Culver's Lakehouse Grille set to open May 11

Meet Mark Damore, Jr., a far less familiar face to Culverites than his father, Original Root Beer Stand owner Mark Damore, though Mark the younger is quick to emphasize he's "proud to be named after (my father)."

He's a Chicago native, Butler grad, and he wants the former Edgewater Grille to be the best restaurant in Culver.

First the preliminaries: 620 Lake Shore Drive will officially open its doors in grand fashion on Friday, May 11 as the Lakehouse Grille. No, the staple props diners love from the Edgewater dining room have not been removed, though Damore has employed years of experience in real estate to enhance the look of the place through often-subtle changes.

The longtime "tavern" side of the operation, to the west, will undergo a much more dramatic change which Damore is confident will be "phenomenal."

But back to Mark Damore Jr.

Butler was what drew him initially to the Hoosier state, and it’s also where he met his wife, Jen. The two decided to give Indianapolis a try after Mark graduated with his business degree, and he spent the next five years as a financial planner dabbling in real estate, which he says went well for him overall. While 2010 was a "huge" year for him, Damore says he felt as if things were going backwards last year, so he began investigating other options.

Of course he was already quite familiar with Culver, having been coming here regularly since his parents' arrival in 1998.

"Culver is such a hidden gem to me," he says. "I'll never forget the first time I came here. We were driving through cornfields and I was thinking, 'What are we doing?' Then we stumble onto this gorgeous little town and this special little lake. I've never seen water so clear, and it's laid out so openly. So from 1998 to about April 1 (of this year), Culver to me was the ultimate vacation! It's my favorite place to vacation, and I've been (all over)."

As Damore pondered, earlier this year, his next direction, his father told him former Edgewater owner Dan Bickel had discussed the possibility of the senior Damore purchasing the restaurant. Was Mark Jr. interested?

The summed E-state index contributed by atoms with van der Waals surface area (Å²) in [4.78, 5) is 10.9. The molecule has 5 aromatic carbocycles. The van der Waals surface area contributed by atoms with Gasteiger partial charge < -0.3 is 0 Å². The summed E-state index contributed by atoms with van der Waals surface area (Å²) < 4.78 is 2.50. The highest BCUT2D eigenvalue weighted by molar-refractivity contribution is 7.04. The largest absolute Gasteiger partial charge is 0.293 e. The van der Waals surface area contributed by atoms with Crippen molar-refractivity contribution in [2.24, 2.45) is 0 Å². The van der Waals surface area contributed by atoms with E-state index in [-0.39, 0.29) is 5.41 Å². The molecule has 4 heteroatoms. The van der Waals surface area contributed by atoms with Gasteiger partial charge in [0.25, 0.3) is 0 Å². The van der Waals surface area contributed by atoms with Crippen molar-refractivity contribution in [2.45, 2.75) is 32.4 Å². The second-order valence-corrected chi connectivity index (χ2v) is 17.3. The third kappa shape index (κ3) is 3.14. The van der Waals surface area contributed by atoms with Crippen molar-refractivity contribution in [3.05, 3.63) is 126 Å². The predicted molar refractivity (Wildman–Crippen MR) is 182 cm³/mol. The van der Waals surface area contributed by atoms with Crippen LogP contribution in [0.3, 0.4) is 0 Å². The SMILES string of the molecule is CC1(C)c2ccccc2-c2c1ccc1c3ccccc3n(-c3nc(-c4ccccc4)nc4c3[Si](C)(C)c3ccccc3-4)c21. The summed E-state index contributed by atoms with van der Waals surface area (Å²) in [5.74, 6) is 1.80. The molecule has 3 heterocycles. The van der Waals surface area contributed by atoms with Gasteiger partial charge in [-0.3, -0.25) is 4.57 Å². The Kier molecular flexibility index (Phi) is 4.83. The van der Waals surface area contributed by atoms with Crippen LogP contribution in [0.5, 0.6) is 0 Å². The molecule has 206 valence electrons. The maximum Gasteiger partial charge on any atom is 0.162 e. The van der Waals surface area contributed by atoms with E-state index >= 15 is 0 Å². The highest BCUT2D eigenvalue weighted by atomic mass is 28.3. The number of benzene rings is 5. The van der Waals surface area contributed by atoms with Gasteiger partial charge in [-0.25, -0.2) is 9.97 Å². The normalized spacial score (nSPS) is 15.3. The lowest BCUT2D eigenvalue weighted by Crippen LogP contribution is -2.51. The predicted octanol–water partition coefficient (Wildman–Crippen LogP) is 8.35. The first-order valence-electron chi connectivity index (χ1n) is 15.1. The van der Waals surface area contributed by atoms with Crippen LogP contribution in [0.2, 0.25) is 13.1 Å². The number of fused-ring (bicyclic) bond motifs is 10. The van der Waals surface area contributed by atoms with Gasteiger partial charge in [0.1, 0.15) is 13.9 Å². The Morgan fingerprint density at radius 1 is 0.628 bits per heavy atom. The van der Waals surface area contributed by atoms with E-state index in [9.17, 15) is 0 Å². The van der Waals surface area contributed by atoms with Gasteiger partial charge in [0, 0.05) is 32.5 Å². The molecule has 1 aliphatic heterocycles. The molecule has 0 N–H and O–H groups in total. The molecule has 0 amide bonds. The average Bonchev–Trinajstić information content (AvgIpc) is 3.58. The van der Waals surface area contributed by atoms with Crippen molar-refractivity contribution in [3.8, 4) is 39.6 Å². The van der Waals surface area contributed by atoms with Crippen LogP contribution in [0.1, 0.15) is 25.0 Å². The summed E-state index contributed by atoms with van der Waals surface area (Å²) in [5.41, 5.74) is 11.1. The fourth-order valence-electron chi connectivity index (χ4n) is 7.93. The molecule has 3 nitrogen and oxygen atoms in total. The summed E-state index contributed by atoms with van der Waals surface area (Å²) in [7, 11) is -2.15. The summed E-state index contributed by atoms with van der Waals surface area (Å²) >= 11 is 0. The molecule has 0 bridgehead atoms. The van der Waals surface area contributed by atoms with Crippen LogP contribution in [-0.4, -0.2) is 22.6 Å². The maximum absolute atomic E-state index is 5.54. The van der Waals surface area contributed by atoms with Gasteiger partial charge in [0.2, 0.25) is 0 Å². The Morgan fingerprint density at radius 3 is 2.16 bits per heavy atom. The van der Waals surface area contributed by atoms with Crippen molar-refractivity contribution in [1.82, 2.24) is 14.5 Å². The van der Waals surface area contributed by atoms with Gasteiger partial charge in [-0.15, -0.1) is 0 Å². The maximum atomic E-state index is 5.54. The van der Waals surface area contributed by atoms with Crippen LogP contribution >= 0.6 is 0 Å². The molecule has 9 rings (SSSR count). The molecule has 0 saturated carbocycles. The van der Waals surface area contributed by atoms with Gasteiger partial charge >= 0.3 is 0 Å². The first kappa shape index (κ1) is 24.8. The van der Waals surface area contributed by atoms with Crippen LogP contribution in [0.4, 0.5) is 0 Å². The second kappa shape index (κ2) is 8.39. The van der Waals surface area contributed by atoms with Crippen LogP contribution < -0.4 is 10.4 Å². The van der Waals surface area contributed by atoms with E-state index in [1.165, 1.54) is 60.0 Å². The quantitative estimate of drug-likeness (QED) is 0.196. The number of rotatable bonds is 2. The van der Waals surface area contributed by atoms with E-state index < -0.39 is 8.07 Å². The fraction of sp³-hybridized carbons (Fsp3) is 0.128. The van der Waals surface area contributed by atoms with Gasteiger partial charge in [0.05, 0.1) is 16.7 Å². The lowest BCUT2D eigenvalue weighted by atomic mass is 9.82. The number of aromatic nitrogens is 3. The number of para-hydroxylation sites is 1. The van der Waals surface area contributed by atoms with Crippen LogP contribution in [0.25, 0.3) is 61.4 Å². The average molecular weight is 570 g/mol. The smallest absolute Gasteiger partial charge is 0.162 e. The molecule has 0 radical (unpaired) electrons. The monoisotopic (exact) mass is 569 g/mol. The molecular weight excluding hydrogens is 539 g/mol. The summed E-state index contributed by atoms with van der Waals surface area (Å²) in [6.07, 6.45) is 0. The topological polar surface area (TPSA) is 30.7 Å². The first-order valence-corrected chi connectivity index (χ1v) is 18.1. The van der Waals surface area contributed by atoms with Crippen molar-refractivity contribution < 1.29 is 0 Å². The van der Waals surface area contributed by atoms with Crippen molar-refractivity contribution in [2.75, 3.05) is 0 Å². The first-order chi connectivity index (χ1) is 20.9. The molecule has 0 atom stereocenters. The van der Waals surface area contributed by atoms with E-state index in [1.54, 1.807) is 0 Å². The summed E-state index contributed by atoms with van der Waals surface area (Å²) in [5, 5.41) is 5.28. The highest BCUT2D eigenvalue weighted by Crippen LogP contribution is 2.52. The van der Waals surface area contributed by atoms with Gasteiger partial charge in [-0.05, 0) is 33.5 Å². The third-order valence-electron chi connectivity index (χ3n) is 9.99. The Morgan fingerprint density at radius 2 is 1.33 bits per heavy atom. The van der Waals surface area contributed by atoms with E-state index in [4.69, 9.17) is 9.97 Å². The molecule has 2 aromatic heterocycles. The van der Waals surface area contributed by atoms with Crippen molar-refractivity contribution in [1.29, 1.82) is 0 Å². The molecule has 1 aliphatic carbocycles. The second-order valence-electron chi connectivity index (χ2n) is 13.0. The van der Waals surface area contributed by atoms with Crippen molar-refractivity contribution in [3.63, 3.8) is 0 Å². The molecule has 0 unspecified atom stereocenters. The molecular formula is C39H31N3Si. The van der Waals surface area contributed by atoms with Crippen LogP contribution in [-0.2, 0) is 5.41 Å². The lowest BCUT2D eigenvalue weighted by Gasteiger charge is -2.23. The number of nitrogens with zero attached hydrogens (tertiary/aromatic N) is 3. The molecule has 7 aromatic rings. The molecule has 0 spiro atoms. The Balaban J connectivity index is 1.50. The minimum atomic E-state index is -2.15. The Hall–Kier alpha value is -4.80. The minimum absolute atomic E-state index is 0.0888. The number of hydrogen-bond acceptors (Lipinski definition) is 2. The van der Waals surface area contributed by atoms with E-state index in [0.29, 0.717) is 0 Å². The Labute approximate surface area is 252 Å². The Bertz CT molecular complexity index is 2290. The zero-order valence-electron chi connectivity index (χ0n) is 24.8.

At this point, Damore Jr. says, his wife is studying hard at Georgetown, and he's sure there will be no committing to Culver.

"But my mom and dad said, 'Talk to Jen; see what she says, and then decide.' I did, and my wife was so supportive. She said, 'If you think this could be something special, I believe in you. We'll figure it out.' That was all I needed to hear!"

The restaurant business has always interested Mark Damore Jr. due in no small part to his father owning and operating Original Chicago Produce for 40 years now.

"It's almost like he was born to run (that business)," says Damore Jr. of his father. He notes he made the decision not to follow in his father's footsteps, partly to prevent Mark Sr. from continuing his breakneck work pace past retirement age in order to lend Mark Jr. a hand. He says his strategy worked.

"He (my dad is) certainly not retired, but he backed out a bit. Now he goes to Chicago once a week.

"He might go twice a week now that he'll be bringing produce here (to the new restaurant)," Damore Jr. adds with a smile.

Besides the food connection, Damore Jr. adds his knowledge of real estate and love of people as "some weird equation, and it says, 'restaurant!'"

With all this in mind, Mark Damore Jr. worked out some details, packed up his clothes and cats, and established a "dorm room" at his parents' house in Culver, leaving behind the house he customized to be his castle in Indianapolis.

"I tell my staff I'm going to be as involved in this as a man can be! I'm all in --I just sold my soul to the north shore of Culver!"

Specifically to the Lakehouse Grille, a moniker for which Damore Jr. credits his wife, despite her surprise at his reaction to what she'd intended as an offhand suggestion.

"I considered 'Lake Side' or Lake Shore. (But) if you say, 'Let's go to the lake house. I always called my parents' house that. So in my brain, if people said, 'Hey, let's go to Culver and go to the lake house,' you'd say, 'You mean the house or the restaurant?' I hope both!"